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Workspace and Environment: Jack Dangers / Meat Beat Manifesto via Dwell Magazine

Sometimes two (or in this case, three) of my interests intersect nicely…

Jack Dangers and Ellen Corrigan had one cat, a load of oversize vintage synthesizers, and a music library of more than 10,000 records to consider when they decided to build a new home in Mill Valley, California. It was a long haul, but not a long distance, to the finished result: a two-story structure with a standing-seam metal roof, nestled along a cascading hillside where their previous house once stood, with views of Mount Tamalpais to the northwest.

Rebuilding on a challenging site in Mill Valley

Alessandro on RA Exchange

Apparently Alessandro is a “legend in the making”. LOL.

Alessandro Cortini’s first instrument was guitar. But when he moved from Italy to Los Angeles to study it, he fell headlong into synthesizers, and he now says it’s been ages since he’s picked up his old axe. Cortini is most widely known as a member of Nine Inch Nails, a band he’s played in and toured with on and off since the early 2000s. It was on a video shoot with the group that he came face to face with a Buchla synthesizer, and the near-mythic modular systems soon became an obsession. Over the course of the 2010s, Cortini has used his Buchla and innumerable other synths—his collection must be seen to be believed—to craft a discography ranging from thoroughly experimental ambient sounds to tracks verging on techno. Since 2013 alone, he’s released five albums under his own name: a trio of records called Forse and a pair of releases for Hospital Productions, most recently Risveglio. Jordan Rothlein caught him at the tail end of this year’s Berlin Atonal festival, where he was part of three separate performances, to hear his story.

Autechre Melts IDM – Austin Chronical

Great insight and interview with Autechre at The Austin Chronical.

Austin Chronicle: Are the components of chance in your music premeditated or do you stumble upon elements and allow them to run amok?

Sean Booth: Even though a lot of it is deterministic, there’s quite a lot of feedback within the software. I’ll use conditionals. If one thing is occurring, another should occur, or if one occurs too much, another should occur or not occur, but the thing occurring may also have conditionals attached to it, which relate, to say, a third thing that may have conditionals relating to the first. You can quickly get into territories where you can’t necessarily predict the output of the system.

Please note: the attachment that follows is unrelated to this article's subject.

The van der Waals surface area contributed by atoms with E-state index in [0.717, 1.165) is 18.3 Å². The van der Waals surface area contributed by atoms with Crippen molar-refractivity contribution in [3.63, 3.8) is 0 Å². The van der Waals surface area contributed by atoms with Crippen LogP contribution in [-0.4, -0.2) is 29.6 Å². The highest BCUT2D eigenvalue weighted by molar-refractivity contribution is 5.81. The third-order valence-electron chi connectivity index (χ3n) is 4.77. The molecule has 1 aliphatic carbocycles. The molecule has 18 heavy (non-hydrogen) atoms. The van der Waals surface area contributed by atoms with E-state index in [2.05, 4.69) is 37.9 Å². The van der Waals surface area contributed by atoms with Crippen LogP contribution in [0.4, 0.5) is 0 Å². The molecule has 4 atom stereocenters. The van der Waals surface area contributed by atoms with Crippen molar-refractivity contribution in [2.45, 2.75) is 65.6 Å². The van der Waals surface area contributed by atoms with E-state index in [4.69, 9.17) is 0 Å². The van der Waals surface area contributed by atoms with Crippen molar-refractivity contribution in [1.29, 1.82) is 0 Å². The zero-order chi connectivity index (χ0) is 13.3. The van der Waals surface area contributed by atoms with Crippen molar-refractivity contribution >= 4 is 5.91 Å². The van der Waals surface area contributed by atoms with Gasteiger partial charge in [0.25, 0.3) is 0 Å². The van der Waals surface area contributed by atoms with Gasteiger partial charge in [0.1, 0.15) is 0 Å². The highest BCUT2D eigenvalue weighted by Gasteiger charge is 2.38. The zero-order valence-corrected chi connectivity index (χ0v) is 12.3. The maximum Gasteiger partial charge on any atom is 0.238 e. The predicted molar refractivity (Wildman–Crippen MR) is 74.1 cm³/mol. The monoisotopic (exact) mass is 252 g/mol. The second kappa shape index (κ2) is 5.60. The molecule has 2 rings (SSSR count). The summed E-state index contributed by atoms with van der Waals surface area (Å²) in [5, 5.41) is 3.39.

But I still wouldn’t call that chance. I would say it’s a limitation of my brain, of not being able to perceive the pattern that’s there. When I discuss chance elements and randomness – because there are lots of different types of randomness – certainly where computers are concerned, there’s no such thing as pure random. It’s just implementations of different ways of achieving something that’s unpredictable to a human in a given context.

AC: And what about Warp’s role in the visual design of your records?

SB: Warp literally has no involvement in anything creative we do. If you see any graphics, it’s because we’ve approved them and worked with the artists. We’ve worked with a few different designers over the years. Mainly Designers Republic, who have done the vast majority of our releases. But also, a guy called Alex Rutherford. And then we did a few sleeves ourselves. In terms of Designers Republic, they’re the most awkward and the most likely to do something we don’t expect, but it’s usually something we’re into. We have occasionally not liked ideas they have come up with, but more often than not it’s something that grows on me quite quickly and I end up really liking.

Visual aesthetics obviously play into what we do. We’re visual people, which is why we put the lights off, otherwise we just think about visuals. But we don’t really think of the visual aesthetic when we’re making music. We only think about presentation when compiling for releases. And that’s partly why we use designers. They offer different vantage points.

Full Article

Venetian Snares Interview with Fact Magazine

Here is Aaron breaking down the ridiculousness of the current state of music media, how critics write as if they’re paid in coupons, and how being musically relevant is equivalent to playing a game. Absurdity complete with clickbait title, “Venetian Snares hates the music industry, hates FACT Singles Club and hates you”. Awarding him a TRASH_AUDIO Breakcore coupon good for a Thai massage from Surachai or an IDM Banana sticker redeemable for a hair combing from Alessandro. Really though, Aaron is usually the smartest guy in the room – and tallest.


At odds with his career
“In order to make a living I have to allow people to hear my music and I have to go fucking clown show it for them at some fucking club”

Conforming art